It occurs to me that I’ve given a little bit of advice, but also spoken mostly about what it was like being a fat kid right up until the first week I changed things. There will be a lot more about that – it was 20 yeas of life, after all, hardly able to sum it all up in December – but one thing that will come up in Former Fat Boy in the final chapter and the Afterword is my perspective on the whole thing now. Looking back on that whole life lived, did I get what I wanted from all that work?
Here’s something people need to understand about about being a Former Fat Boy: the fat boy never really goes away. Let me tell you what I mean by that.
I’ve had a conversation several times in recent memory with guys, all former fat boys themselves, who have been questioning the motives behind overcoming obesity: both in themselves and in others. The implication here being that there are good reasons to get fit like improved health and well-being and a more fulfilling life etc., but that there are other bad or illegitimate reasons for getting fit. My one friend said, “Personally, and to be honest, it’s vanity for me. I’ve done enough unhealthy things in the past to reach my goals of what I think is a good body, so it’s clearly not from a health standpoint.” Another friend was also similarly worried that vanity was at the root of his transformation. He wrote to me, “I question if it’s wrong to solely do it based on vanity. I think as of now, it is wrong [and] it perpetuates a cycle of body dysmorphia […]. I think it leads to a cycle of comparison and ultimately feelings of depression, jealousy, and hostility.” These friends, socially conscious as they are, seem aware that there is some kind of damage from the societal pressure to have a certain body… and perhaps somewhere inside they feel embarrassed that they gave in to this pressure. That whatever they believe now about a healthy lifestyle, at the root of it all they just wanted to be sexy.
As my second friend said, “I should admit – i do have hostile feelings. It upsets me that people are a lot nicer to me now than before. […] I just wanted to be accepted, not the wallflower, funny guy, that everyone walks all over, and I hate that.”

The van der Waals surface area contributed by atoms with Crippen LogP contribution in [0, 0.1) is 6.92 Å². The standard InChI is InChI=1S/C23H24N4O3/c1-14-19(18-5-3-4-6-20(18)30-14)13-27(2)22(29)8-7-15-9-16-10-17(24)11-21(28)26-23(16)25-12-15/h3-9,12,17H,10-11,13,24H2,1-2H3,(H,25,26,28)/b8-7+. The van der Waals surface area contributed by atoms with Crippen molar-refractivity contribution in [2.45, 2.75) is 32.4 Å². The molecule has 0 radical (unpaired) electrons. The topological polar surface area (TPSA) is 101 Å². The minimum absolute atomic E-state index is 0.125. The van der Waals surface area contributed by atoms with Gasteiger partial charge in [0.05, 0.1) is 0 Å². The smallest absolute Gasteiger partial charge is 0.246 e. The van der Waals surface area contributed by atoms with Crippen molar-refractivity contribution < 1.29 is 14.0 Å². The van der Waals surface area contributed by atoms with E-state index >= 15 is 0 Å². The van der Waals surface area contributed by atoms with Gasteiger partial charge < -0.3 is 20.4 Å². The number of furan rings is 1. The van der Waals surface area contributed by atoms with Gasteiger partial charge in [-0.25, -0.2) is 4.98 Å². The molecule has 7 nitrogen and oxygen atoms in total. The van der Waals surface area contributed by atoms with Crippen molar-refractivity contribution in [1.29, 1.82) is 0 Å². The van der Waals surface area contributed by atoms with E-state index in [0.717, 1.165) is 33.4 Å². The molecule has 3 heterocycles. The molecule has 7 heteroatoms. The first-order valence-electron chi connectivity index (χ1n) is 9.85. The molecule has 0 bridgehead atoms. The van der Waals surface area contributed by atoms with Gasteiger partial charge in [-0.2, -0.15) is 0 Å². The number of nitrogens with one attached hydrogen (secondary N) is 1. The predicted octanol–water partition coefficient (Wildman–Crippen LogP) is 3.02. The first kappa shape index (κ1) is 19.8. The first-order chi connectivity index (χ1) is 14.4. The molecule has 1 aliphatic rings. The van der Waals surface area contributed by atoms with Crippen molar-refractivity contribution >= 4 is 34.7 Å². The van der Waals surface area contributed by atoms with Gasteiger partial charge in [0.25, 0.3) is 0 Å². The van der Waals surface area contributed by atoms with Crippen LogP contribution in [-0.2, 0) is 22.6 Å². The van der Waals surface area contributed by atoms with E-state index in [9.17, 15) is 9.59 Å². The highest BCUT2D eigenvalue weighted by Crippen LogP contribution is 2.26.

Part of the chapter that I wrote for the book proposal involves this very thing: this pressure we feel to be “happy and healthy” and get fit because it has all these health benefits etc… even though, at the core, we don’t give a crap about that. I gave exactly zero craps about atherosclerosis or insulinemia or hypertension or any of it. My boobs hit me in the chin, but I didn’t exclaim, “OMG! I must have really screwed up Low Density Lipoproteins in my blood!” I was grossed out by how I looked. Most of us will start this journey because we are grossed out by how we look, so it’s not helpful for any of us to pretend we’re just martyrs for health or something and don’t have ANY vain imaginings. We’re all aware of how we look. Let’s just be real about it.
Still the dysmorphia is an issue for fat people and former fat people… and it ought to be discussed. (Even though I try to meet people where they are and not try to change their minds about WHY they should get fit)
Part of how I handle dysmorphia is trying to set it aside as a non-moral motivation for getting fit. There is this sense that Vanity is a poor reason to get fit… that you are dysmorphic and you have to cure that primarily. But I don’t really agree there are poor reasons to get fit and virtuous reasons to get fit. Either way, even if you don’t believe your own fluff about Health and Longevity and all the benefits from weight loss that aren’t a hot body, you still get all those things. You get the virtuous benefits even if you didn’t have virtuous reasons. It doesn’t fix all the problems you started out with, but that doesn’t mean we should resist getting fit because we think we’re vain.
And it’s those other problems that I want to make sure people are aware of. We started out on this journey because we were fat boys and we were ashamed of how we looked and we felt awful inside because of that. We struggled with identity and acceptance and self-worth and any range of other internal broken things that we thought wouldn’t hurt if we had a body like others: something we could be unashamed of or even proud of.
There are a lot of things on the other side of fitness that you’ll find, but what you can’t find is that internal validation about who you are. I feel better, I look better, but becoming fit didn’t heal that broken part of me that hurt because it felt ugly. We former fat boys, to the man as far as I can see, all carry around that fat boy inside us. We may always carry him around to one degree or another. And that inner fat boy will color how we see the world and see ourselves in a powerful way if we aren’t careful. Curing the “fat boy” part heals many things, but healing the physical isn’t the cure for the internal damage that growing up obese leaves.
Part of the discomfort these other guys feel – and that I share, honestly, to one degree or another – is in the idea that we know it was our broken fat boy self that chose to start this journey for vain reasons… And the fear that we are still that fat boy because we still feel those reasons we tell ourselves are vanity.
But, as we will see later, we don’t do ourselves any favors by rejecting the inner fat boy or by ignoring him or pretending we don’t still carry him with us. Just like embracing how our bodies want to work, we have to embrace the inside to… and put it to work for us.